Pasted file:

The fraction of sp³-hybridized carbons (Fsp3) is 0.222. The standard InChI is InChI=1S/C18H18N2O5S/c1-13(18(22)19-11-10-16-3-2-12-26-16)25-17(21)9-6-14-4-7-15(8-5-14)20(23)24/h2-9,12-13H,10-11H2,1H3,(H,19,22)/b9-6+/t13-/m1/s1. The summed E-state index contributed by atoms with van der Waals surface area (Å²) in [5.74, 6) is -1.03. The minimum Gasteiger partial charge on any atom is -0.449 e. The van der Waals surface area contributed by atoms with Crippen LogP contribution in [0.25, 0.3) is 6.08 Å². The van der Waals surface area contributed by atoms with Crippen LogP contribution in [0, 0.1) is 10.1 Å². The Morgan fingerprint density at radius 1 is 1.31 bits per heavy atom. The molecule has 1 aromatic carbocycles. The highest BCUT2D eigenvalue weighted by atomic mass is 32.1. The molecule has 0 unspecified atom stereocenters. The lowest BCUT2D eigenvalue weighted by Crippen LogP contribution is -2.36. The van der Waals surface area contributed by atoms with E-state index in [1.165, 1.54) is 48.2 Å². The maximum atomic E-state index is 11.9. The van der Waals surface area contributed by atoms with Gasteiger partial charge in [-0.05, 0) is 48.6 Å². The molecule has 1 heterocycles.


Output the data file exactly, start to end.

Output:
The fraction of sp³-hybridized carbons (Fsp3) is 0.222. The standard InChI is InChI=1S/C18H18N2O5S/c1-13(18(22)19-11-10-16-3-2-12-26-16)25-17(21)9-6-14-4-7-15(8-5-14)20(23)24/h2-9,12-13H,10-11H2,1H3,(H,19,22)/b9-6+/t13-/m1/s1. The summed E-state index contributed by atoms with van der Waals surface area (Å²) in [5.74, 6) is -1.03. The minimum Gasteiger partial charge on any atom is -0.449 e. The van der Waals surface area contributed by atoms with Crippen LogP contribution in [0.25, 0.3) is 6.08 Å². The van der Waals surface area contributed by atoms with Crippen LogP contribution in [0, 0.1) is 10.1 Å². The Morgan fingerprint density at radius 1 is 1.31 bits per heavy atom. The molecule has 1 aromatic carbocycles. The highest BCUT2D eigenvalue weighted by atomic mass is 32.1. The molecule has 0 unspecified atom stereocenters. The lowest BCUT2D eigenvalue weighted by Crippen LogP contribution is -2.36. The van der Waals surface area contributed by atoms with E-state index in [1.165, 1.54) is 48.2 Å². The maximum atomic E-state index is 11.9. The van der Waals surface area contributed by atoms with Gasteiger partial charge in [-0.05, 0) is 48.6 Å². The molecule has 1 heterocycles.